Shroud Of Despondency - Tied To A Dying Animal
Self Release
Black Metal/ Folk
Disc 1: 8 songs (52:33) Disc 2: 9 songs (39:32)
Release year: 2014
Reviewed by Neill

This, simply put, is a tale of two albums. The two discs presented here offer two very different views into this band. From black metal, to a more folk style sound, these two discs could not sound more different. This is quite a journey to go on, and I feel each disc should be presented individually.

Disc one, subtitled For Innocence, Beauty, And Those Who Defile is the heavier of the two discs, showing the black metal side of the band. The black metal is well done, and has some faster, almost trash style influence. The music tends to be a bit bland, albeit well performed. The leads on the album are usually very well done, and the vocal performance is strong. There are some songs that are much stronger than others, such as Winter and Warmth which to me is the highlight of the first disc. The lead is just melodic enough to break up the trashing assault, but it plays perfectly with the heavy sound the band presents.

The bands refers to this first disc as "…Largely a character exploration of the shady fuckers who make like both terrifying and interesting." Looking through the lyrics of the album, it becomes obvious this is a dark album being presented. Songs dealing with Murder, rape/sexual abuse are not exactly unheard of in the metal world, but the band does a good job of conveying the dark themes with the music. The constant bombarding black metal does paint a picture of desperation, and hopelessness for mankind. However, the first disc does begin to wear thin near the end. There is not much in the way of variety, and as mentioned earlier, the songs are a bit bland, despite quality musicians playing the music. However, this first disc does work as a great contrast to what the second disc holds.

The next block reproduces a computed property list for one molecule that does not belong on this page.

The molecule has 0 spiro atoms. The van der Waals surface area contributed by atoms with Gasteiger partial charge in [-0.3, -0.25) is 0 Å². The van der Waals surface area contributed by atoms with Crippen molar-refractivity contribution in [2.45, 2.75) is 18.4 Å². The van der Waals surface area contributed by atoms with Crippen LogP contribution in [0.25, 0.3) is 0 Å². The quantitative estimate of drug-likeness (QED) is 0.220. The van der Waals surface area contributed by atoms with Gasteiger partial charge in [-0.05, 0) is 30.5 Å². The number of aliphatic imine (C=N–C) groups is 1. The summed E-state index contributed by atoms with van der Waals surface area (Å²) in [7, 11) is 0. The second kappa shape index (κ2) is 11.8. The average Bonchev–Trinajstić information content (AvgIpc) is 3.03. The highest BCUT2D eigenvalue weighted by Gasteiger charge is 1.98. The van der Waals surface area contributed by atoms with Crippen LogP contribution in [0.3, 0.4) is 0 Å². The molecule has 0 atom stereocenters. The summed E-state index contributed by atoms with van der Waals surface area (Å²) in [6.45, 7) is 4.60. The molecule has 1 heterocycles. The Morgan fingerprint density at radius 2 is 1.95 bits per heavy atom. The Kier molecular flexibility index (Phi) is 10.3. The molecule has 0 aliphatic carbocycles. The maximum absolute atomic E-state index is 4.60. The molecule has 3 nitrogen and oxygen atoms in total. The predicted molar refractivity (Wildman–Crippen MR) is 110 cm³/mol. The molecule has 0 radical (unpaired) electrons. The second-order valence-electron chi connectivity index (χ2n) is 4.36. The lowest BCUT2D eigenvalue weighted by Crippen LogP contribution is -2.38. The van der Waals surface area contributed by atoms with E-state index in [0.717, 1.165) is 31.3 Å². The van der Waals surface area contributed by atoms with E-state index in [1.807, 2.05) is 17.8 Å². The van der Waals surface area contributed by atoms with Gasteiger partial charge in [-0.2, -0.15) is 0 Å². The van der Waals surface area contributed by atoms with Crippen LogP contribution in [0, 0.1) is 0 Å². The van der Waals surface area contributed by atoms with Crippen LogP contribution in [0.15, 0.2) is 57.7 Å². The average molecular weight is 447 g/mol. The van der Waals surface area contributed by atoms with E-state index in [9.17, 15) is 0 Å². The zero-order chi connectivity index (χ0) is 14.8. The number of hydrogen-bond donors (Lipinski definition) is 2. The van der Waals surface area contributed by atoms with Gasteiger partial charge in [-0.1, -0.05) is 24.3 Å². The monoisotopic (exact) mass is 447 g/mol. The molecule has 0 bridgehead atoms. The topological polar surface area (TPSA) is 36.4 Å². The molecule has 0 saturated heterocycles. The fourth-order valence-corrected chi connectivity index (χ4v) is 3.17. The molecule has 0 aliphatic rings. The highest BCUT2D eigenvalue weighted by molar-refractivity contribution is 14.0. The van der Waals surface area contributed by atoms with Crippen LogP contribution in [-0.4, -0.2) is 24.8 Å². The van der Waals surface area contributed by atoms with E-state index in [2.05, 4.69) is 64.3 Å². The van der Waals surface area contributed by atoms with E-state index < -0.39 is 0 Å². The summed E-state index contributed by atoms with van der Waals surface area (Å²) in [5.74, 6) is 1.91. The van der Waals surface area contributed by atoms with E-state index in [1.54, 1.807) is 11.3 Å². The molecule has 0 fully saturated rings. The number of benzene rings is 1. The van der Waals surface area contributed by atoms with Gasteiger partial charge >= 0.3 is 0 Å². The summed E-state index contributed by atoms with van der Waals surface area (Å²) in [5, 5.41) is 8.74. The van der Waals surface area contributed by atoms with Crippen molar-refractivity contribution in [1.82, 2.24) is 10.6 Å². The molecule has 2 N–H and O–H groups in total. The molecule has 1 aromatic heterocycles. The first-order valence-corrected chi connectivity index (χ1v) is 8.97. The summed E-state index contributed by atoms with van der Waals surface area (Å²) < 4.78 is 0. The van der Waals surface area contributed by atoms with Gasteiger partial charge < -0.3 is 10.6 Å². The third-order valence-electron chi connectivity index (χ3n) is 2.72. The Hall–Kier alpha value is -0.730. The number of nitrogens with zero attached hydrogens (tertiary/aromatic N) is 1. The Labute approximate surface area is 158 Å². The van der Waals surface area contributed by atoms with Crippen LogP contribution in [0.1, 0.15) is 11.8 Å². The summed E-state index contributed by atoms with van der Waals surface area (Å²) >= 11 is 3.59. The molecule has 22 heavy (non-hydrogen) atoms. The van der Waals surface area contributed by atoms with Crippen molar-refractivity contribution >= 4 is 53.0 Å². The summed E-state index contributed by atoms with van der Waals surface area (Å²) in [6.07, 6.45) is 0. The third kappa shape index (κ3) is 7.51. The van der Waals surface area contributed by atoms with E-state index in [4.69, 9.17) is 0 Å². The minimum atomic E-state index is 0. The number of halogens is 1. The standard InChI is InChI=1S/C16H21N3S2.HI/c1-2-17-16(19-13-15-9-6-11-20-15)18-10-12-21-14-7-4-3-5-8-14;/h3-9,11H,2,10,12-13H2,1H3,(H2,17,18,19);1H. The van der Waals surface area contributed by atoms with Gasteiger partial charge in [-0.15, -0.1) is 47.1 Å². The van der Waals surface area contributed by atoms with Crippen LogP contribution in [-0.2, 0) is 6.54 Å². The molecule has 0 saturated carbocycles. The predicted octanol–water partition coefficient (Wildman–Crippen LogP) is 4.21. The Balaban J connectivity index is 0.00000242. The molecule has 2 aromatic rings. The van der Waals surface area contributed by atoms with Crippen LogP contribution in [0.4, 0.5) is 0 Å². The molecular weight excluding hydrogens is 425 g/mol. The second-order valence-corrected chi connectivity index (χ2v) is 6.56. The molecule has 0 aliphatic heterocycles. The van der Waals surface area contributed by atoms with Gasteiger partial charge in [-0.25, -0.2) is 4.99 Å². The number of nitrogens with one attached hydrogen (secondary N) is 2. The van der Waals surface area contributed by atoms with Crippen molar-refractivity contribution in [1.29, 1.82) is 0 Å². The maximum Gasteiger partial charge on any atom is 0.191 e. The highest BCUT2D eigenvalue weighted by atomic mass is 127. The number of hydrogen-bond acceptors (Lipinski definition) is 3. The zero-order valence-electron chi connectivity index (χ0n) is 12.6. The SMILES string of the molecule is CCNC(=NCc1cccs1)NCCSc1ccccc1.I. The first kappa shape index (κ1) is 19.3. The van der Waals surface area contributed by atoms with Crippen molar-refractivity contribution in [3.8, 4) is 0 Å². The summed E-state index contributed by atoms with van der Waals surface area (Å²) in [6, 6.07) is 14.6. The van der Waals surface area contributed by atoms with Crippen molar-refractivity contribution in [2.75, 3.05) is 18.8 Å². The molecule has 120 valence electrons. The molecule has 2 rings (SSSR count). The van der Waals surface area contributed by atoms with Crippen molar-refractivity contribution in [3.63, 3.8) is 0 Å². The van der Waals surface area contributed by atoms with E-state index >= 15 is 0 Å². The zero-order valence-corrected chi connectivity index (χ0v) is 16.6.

Disc two is subtitled For Those Who Leave and Find Better Devils is the slower album of the two. This disc features mostly acoustic, mostly instrumental folk style songs. The songs are shorter in general, but I feel this is where the band truly shines. The songs are the total opposite of the first disc, in that they feel almost happier, or at least more positive in most cases. The three songs that do feature lyrics still provide a more negative vibe, but the songs feel more introspective, and still come off as more enticing than the first disc.

The music itself is fairly straightforward sounding in regards to this style, but it is done so well it really stands out above a lot of bands in the folk scene. Some songs remind me of Iron and Wine or Midlake and even some Celtic and Middle Eastern sounding music, but again, this stands out from those bands. The lack of vocals on the majority this disc is not by any means a downside, and the vocals we do get are all clean, very somber, and emotive. A perfect example would be the track Prominent Cross which has a very catchy chorus, and is great example of this side of the band.

I really do not know what else to say in regards to the second disc. For this genre, this is one of the best, most introspective and rewarding listens I've heard in some time. The first disc has some good moments but comes off as bland most of the time, with the good moments sprinkled throughout. However, anyone who likes a slower, somber, folk style music should definitely check out disc two. I would recommend the album as a whole to see the contrast, but disc two is easily the highlight. Please feel free to explore both sides of what this band can offer here on their bandcamp page.

Killing Songs :
A Man Can Dream, Winter and Warmth, all of Disc Two
Neill quoted 85 / 100
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